BLOCK: We just heard Andrea Seabrook say that promises of bipartisanship - or the premise of bipartisanship has been strangled in its crib. Ruth, any sign that this may rise from the grave and then resuscitate itself?
Ms. MARCUS: Well, it certainly depends on what you mean by bipartisanship, right? You have, sort of, invite the guys over to watch the - guys and gals, sorry - over to watch the Super Bowl. And we're kind of good at that bipartisanship…
BLOCK: Over to the White House.
Ms. MARCUS: Right. And I think that's important. You have what speaker of the House sneeringly referred to as processed bipartisanship, which, you know, give everybody a chance to have their amendments and have their debate and have their votes, and then the other side loses. I think that the Republicans had a very compelling argument that they didn't get at the end, especially, any of that. And, I think, President Obama's promises on the campaign trail - that we're not going to have any of these deals cut in secret in Washington anymore - turned out not to actually apply to this measure.
As to - but I think you could improve on that in the future. As to really getting people to come together and agree, I'm actually less sanguine even than David is about whether that even could have been ever done here.
BLOCK: David Brooks, we also have the most visible sign perhaps of the faltering of bipartisanship yesterday, when Republican Senator Judd Gregg decided he would not be a great choice for secretary of Commerce. What has happened with bipartisanship that these…
Mr. BROOKS: Love is rocky.
(Soundbite of laughter)
BLOCK: And Valentine's Day is just a day away.
Mr. BROOKS: You know, I think we're actually - I don't think there's any back story here. I think he loves Obama. A lot of people really are impressed by Obama the man - and as a leader. But, when he got - thought through the idea of defending things like the stimulus, day after day after day, he just couldn't do it. And the question Ruth raises is whether there's actually middle ground, substantive middle ground here. That's what's really been cast into doubt. And I think the Obama administration is staffed by moderates, but they're getting whacked from the left for not, for being a little tepid.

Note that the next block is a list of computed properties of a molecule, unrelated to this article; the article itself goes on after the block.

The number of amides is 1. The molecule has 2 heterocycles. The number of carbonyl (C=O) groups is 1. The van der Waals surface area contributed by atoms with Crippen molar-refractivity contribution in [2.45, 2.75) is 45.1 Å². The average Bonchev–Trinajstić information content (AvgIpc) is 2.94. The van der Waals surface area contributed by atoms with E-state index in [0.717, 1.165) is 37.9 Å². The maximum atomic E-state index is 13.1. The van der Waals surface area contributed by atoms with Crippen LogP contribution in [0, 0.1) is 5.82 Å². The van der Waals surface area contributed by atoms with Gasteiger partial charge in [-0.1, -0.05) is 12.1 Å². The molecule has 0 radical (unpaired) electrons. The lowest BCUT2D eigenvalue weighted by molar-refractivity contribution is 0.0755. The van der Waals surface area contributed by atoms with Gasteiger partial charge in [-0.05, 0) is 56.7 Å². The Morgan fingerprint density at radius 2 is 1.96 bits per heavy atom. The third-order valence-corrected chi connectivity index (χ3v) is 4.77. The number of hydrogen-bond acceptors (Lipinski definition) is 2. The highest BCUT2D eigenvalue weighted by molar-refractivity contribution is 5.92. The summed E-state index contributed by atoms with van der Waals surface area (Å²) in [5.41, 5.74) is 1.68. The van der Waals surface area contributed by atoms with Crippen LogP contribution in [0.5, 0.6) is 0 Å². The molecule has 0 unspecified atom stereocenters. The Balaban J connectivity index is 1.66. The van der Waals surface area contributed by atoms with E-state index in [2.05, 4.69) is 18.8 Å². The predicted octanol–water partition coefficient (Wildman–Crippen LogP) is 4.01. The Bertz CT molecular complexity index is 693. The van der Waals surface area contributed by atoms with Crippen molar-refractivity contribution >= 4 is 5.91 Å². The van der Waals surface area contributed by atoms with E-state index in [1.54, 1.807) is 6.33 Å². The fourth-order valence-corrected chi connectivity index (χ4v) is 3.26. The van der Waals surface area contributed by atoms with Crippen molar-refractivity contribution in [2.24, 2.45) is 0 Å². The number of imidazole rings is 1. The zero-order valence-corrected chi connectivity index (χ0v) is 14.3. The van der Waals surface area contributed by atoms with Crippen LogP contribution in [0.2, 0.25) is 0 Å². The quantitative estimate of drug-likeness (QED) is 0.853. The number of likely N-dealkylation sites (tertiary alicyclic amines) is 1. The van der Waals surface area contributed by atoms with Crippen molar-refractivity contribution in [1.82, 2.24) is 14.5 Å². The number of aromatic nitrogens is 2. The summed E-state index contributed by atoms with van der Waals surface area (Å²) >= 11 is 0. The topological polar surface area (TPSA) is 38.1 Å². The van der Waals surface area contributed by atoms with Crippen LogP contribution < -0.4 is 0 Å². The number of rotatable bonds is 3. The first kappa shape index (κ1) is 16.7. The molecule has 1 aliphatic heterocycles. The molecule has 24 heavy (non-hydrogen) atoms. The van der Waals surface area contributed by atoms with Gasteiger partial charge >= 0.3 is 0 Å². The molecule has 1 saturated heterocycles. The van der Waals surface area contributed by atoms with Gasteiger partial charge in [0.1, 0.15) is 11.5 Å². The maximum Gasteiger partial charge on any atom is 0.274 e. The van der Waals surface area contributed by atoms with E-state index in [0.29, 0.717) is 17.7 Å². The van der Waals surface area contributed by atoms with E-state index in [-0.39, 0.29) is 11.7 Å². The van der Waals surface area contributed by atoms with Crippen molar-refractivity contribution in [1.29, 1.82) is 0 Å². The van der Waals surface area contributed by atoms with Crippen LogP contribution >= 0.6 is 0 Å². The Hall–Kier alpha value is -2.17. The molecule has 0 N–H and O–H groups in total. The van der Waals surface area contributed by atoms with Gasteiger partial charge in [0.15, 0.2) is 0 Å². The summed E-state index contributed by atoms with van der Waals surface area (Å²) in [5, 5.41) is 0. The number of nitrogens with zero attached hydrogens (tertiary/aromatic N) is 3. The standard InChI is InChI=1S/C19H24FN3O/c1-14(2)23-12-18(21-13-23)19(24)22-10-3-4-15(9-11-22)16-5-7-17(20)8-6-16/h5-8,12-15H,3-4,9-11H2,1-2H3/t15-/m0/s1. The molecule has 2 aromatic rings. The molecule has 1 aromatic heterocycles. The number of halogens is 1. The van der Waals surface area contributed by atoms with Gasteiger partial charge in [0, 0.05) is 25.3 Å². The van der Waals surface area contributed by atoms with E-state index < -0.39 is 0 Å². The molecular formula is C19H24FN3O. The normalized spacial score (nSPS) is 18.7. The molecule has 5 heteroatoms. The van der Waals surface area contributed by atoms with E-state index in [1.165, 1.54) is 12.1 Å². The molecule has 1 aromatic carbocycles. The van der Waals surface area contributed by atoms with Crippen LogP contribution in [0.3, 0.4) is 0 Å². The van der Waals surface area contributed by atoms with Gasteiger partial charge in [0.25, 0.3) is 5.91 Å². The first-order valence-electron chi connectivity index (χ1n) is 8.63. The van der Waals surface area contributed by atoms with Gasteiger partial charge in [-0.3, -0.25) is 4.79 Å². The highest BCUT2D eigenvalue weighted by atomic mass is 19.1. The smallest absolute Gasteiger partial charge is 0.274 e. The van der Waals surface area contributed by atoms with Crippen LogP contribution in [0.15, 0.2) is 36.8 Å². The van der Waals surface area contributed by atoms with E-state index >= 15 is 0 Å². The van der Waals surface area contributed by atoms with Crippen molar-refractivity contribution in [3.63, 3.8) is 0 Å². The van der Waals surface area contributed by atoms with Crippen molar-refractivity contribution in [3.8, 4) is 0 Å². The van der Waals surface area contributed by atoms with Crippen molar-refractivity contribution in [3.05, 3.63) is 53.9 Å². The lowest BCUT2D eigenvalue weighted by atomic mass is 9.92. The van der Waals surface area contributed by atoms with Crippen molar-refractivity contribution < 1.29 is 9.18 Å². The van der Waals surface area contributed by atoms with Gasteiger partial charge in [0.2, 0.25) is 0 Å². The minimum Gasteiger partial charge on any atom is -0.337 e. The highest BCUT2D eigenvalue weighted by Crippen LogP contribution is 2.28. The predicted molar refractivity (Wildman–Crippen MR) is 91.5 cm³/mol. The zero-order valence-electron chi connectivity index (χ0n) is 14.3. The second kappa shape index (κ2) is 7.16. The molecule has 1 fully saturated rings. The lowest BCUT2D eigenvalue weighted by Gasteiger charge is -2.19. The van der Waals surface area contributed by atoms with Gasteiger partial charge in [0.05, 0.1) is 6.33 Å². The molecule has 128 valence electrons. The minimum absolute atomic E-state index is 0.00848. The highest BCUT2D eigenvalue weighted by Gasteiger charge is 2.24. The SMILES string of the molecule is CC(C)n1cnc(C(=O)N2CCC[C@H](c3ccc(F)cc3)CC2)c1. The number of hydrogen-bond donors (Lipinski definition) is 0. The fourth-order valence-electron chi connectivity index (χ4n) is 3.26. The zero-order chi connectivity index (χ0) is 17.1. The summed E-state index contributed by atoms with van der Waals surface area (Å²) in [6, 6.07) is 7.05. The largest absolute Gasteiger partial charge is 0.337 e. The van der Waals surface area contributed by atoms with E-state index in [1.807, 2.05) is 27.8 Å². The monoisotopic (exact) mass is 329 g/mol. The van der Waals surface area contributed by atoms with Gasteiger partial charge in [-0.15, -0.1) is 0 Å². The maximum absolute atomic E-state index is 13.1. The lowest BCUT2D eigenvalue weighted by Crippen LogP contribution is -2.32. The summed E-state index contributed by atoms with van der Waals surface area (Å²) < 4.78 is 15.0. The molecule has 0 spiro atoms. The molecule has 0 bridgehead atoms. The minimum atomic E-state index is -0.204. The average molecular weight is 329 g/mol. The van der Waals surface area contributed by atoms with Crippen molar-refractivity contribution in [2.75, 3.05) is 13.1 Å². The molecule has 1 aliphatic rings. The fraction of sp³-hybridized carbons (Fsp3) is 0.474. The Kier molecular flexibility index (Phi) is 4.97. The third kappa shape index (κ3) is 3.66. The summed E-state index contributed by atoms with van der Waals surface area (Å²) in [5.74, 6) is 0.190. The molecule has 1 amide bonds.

They're getting whacked from the right, simply, because it's fun for people on the right to whack Democrats. And there is absolutely no support, no visible large set of arguments for any sort of moderate action. And so, it's kind of depressing for those of us who think there should be.
BLOCK: Thanks to you both for coming in. Have a good weekend.
Mr. BROOKS: You, too.
Ms. MARCUS: Thanks.
BLOCK: David Brooks of The New York Times, and Ruth Marcus of the Washington Post.
NPR transcripts are created on a rush deadline by a contractor for NPR, and accuracy and availability may vary. This text may not be in its final form and may be updated or revised in the future. Please be aware that the authoritative record of NPR's programming is the audio.